Pro IT

Under Attack from Cyber Crime

WannaCry, the recent global cyber-attack highlighted the threat our businesses face from the online world. This attack wasn’t hugely successful when putting into context of the number of devices it infected worldwide, but it did generate a discussion on what the future holds for future threats.

The ease of which this threat was curtailed may not be the same going forward unless we invest time and resource into protecting the world from future attacks. In order to do this the manufacturers and businesses that operate in this space will need additional support, which may or may not be through government regulation.

We have an expectation that computers must be inexpensive and full of software, this though is at the expense of security and reliability. So it’s common for the machines we use to have vulnerabilities that attackers find easy to exploit and as we look at the number of connected devices growing exponentially the problem could be significant for some businesses unless a solution is found to address the issue.

Globally cyber security is a 1 Trillion dollar industry and growing. This year alone JP Morgan Chase will spend $500 million US on cyber security. Here at home the NZ government estimates cyber- crime cost New Zealand $257 million last year.

If we take a step back and define what cybercrime is then we can look at the issue from a holistic perspective. Cyber-crime is any crime that takes place using a connected device via a network of other connected devices. This then is a broad brush of crimes that include all that we generally think of when thinking cybercrime, DoS attacks, Phishing, Trojans, Spyware, brute force attack etc.

So who is doing this and why are they doing it?

It’s a complex question. Often it can be easy to do and some of the criminals do it purely for the thrill and kudos they receive. When it comes to the more organised criminals it isn’t so clear cut. Some is done for profit, but other attacks are done to cripple organisations and governments.

It can be profitable, while WannaCry netted only $100k it’s all profit. When looking at the opportunity for these hackers the internet has given them access to billions of people so that even a scatter gun approach can net return. Cryptocurrencies have also made it a little easier to hide the identity of the hacker, although not completely.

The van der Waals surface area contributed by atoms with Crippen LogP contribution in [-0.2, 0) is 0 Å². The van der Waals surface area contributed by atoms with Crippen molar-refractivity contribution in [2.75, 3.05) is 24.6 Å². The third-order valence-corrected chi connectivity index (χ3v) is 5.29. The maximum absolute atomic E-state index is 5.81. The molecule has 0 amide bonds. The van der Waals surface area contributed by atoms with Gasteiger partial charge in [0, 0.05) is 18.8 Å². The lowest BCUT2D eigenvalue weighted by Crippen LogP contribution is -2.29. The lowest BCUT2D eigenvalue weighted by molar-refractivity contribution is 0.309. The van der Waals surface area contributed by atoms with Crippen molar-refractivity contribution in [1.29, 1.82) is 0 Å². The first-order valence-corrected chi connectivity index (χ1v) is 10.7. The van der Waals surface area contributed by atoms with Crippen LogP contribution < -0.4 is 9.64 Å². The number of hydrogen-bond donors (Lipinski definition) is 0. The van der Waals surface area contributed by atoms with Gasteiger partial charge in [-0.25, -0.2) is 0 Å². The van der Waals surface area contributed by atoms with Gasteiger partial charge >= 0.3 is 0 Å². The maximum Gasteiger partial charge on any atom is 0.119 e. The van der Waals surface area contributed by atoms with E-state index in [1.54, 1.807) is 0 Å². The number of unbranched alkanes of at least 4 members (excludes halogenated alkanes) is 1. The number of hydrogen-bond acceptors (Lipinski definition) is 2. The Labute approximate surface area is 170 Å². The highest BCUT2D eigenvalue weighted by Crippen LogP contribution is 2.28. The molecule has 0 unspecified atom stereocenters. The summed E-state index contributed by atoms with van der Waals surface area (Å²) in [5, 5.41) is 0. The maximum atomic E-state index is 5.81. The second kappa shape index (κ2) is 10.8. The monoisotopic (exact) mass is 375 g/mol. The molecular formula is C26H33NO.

The future looks quite bleak in relation to being able to stop this so the current investment is likely to continue to rise until we address some of the questions the future will pose. The internet is no longer a web that we connect to. Instead it’s a computerised, networked and interconnected world that we live in. A world where we will have billions of devices connected and networked to make life easier.

And here lays the greatest risk.

I can’t help thinking back to the Y2K problem at the turn of the century. We didn’t know what could happen because we didn’t know what was connected to what and whether this had the capacity to error and crash some system.

What we do know for sure is the attacks will not stop while we continue to produce software that has vulnerabilities and still use weak passwords (the most common password is still 123456).

The biggest concern is identifying where these risks are, what the impact might be and how far reaching. If we take the growth of connected devices, it seems clear the ability for a massive global attack is going to occur unless there is some action by governments and manufacturers to address vulnerabilities quicker than we do today. In 99% of known attacks, security and IT professionals would have been aware of the vulnerability for at least a year.

What we can do in our own businesses is to address what we have control over. Making sure you are updating your system is obvious and has been talked about a lot. Another thing we can do is tighten up on passwords, we are just to blasé.

Iris scanners are already imbedded in the higher end smartphones and this will continue to become better with each new release. Many companies are now employing a dual authentication process, like Gmail and Yahoo has started to push notifications out so you don’t need a password to access email.

But I don’t think manufacturers are the ones who can fix the problem. In the end the solution is a multilevel approach from manufacturers, governments and consumers. If we continue with low cost devices and low cost deployment we will continue to experience attacks that easy to do but become increasingly harder to isolate for the billions of connected device.

The question I would leave you with is if you can address the one thing in your business what would that be?

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